Distribution of primes
Show that for every positive integer N there is an even number K so that there are more than N pairs of successive primes such that K is the difference between these successive primes (Hint: Use prime number theorem)
So, this is how far I've gotten..
Consider a list of primes and consider the difference of the successive primes
p_t - p_(t-1) = K
p_(t-1) - p_(t-2) = K
p_2 - p_1 = K
From here, I've been told to consider the sum of these differences and I should arrive to a conclusion that should contradict the prime number theorem.
Go along with the hint. What do you get when you add both sides of your equations?
Also, what is ?
I think that t is supposed to N. After reading what I've written, I'm assuming the conclusion, which I don't want to do right?
But, if I sum up those pairs I get
p_N - p_1 = (N-1)K
But I am not sure how that is supposed to get me to a contradiction of the prime number theorem?
There is something wrong : you are actually using the PNT in a proof that should invalidate it ? I don't understand, the PNT has been proven and any attempt to contradict it must end in failure, right ?
Could you please reformulate the question ?
I was having the same problem understanding too.
Originally Posted by Bacterius
From what I see of the problem, it seems that the OP is trying to assume that there are less than N or N pairs of sucessive primes and trying to show that this contradicts the prime number theorem, and therefore there must be at least N consecutive primes.
The easiest way to get N pairs of consecutive primes is to have all the prime be consecutive and have the property that .
However, I think this is assuming a little too much. If we assume that and . for some n, then we get that
If we assume that primes are greater than 2, then it should follow that n is even, which will be our k. Now, using the fact that , we should be able to derive a contradiction thus proving that t>N.
However, we must first prove that such a list of consecutive primes exists.
Is that you, Richard? (Itwasntme)
This claim. Check this link Primes in arithmetic progression - Wikipedia, the free encyclopedia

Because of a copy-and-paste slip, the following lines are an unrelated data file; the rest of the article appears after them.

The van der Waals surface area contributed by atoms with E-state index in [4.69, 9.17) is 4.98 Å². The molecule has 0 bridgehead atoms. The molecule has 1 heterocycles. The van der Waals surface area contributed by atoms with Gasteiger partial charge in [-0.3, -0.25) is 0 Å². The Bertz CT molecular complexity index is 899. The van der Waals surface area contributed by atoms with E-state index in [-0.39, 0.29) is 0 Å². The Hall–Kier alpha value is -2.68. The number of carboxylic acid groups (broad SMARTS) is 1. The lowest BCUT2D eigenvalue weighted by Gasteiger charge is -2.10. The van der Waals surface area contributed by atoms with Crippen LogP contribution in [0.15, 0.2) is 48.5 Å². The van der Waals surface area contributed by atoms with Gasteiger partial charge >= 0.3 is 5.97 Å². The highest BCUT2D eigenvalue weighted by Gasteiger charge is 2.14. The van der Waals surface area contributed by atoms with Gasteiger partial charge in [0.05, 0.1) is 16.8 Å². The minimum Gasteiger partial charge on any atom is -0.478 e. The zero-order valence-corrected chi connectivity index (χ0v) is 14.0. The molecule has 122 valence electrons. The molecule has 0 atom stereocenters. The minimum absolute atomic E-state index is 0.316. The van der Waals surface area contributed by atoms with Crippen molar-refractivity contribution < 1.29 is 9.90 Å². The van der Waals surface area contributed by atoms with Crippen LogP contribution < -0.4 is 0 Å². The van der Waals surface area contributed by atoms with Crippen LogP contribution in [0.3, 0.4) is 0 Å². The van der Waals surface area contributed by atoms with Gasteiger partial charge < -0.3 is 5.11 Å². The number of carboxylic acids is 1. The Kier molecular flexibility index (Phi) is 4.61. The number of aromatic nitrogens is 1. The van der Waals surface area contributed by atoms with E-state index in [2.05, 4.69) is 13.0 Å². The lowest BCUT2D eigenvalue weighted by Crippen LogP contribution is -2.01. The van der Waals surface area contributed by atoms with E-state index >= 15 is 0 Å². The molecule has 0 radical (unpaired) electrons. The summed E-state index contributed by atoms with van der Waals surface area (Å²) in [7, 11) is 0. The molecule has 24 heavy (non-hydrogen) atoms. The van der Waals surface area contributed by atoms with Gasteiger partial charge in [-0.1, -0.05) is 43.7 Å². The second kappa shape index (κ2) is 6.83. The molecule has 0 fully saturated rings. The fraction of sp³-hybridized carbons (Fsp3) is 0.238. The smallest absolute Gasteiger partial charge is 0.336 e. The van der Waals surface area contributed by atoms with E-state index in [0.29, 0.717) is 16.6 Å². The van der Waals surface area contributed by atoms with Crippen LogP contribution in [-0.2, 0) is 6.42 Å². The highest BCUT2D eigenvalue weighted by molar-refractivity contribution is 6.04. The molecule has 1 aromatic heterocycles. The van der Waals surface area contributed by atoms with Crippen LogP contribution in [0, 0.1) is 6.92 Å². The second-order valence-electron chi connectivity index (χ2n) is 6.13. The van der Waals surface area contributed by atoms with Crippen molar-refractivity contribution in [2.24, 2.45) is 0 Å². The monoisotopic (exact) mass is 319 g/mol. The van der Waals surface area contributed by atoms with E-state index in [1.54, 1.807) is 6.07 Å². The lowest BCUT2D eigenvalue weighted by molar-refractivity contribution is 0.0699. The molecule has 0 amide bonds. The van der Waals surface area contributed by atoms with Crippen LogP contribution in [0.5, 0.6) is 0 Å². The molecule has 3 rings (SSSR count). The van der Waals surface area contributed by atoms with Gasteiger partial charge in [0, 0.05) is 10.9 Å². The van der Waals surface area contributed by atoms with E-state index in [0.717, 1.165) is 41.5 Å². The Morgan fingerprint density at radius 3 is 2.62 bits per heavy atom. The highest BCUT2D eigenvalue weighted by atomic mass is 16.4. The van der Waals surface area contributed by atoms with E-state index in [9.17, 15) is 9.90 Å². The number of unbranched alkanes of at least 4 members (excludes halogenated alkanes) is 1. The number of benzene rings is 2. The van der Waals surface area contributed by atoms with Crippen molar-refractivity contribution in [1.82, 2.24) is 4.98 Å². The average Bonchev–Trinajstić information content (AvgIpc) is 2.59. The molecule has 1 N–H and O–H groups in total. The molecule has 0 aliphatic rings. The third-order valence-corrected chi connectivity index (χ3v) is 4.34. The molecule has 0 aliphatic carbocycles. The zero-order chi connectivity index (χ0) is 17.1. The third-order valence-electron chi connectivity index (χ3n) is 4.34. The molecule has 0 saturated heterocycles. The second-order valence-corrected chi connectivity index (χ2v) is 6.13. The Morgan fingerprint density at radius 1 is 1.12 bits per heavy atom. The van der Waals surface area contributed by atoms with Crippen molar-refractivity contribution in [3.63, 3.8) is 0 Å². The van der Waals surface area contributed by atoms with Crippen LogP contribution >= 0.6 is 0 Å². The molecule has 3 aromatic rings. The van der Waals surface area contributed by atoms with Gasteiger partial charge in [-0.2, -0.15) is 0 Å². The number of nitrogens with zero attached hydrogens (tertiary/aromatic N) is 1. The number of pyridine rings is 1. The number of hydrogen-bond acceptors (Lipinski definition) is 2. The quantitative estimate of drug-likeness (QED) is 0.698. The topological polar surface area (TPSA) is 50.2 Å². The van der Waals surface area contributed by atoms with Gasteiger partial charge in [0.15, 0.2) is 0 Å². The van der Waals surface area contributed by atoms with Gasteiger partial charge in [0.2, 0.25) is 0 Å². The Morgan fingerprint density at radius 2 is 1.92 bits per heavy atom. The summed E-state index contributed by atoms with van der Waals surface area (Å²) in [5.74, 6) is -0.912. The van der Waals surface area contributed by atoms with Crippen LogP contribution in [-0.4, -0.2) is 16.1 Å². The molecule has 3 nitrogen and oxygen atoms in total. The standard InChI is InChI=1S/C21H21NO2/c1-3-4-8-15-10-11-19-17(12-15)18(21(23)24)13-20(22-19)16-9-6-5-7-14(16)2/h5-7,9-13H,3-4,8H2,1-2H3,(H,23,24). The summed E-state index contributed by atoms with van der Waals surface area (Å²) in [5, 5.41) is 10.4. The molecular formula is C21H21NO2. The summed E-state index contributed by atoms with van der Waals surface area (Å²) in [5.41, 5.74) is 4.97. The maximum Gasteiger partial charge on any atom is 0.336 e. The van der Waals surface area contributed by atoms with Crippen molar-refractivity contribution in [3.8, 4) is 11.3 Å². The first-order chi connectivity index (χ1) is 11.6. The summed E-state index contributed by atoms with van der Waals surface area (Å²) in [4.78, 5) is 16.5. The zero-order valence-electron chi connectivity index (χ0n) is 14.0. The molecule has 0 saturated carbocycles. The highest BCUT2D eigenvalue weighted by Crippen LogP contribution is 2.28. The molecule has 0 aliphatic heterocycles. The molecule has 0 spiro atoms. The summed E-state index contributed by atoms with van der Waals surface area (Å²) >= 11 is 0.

Originally Posted by Haven
There you will read that such lists of consecutive primes are conjectured to exist but there is no proof yet. So this approach is not going to work.
The question actually means that we need to find more than N pairs of "successive primes" i.e.
p(a), p(a+1) ---> p(a+1) - p(a) = K
p(b), p(b+1) ---> p(b+1) - p(b) = K
p(c), p(c+1) ---> p(c+1) - p(c) = K
etc where a, b, c are arbitrary, distinct indices.
Btw, I haven't solved the problem yet and it's due in the morning (Lipssealed)
I actually now think the idea of the setup is to set t to be so large that we can apply the Prime Number Theorem. We can make t arbitrarily large, so that it can apply to any N.
so assuming we have N or less pairs of primes with difference k, we have to form a bound on the differences, in order to contradict this result.
I'm not quite seeing the contradiction. What if the other prime's differences compensate?
Originally Posted by Haven
You can start by setting t to be arbitrary and consider the equations:
for [LaTeX ERROR:
between 1 and t
The values [LaTeX ERROR:
are arbitrary integers and [LaTeX ERROR:
are just the primes. For [LaTeX ERROR:
1, 2, 3,..., [LaTeX ERROR:
2, 3, 5,...
Now what you can do is sum both sides of the equations. On the left you will get a telescoping sum and on the right you will just get the sum of the [LaTeX ERROR:
's. Then you need to think of what those values can be and bound them.
I hope this helps.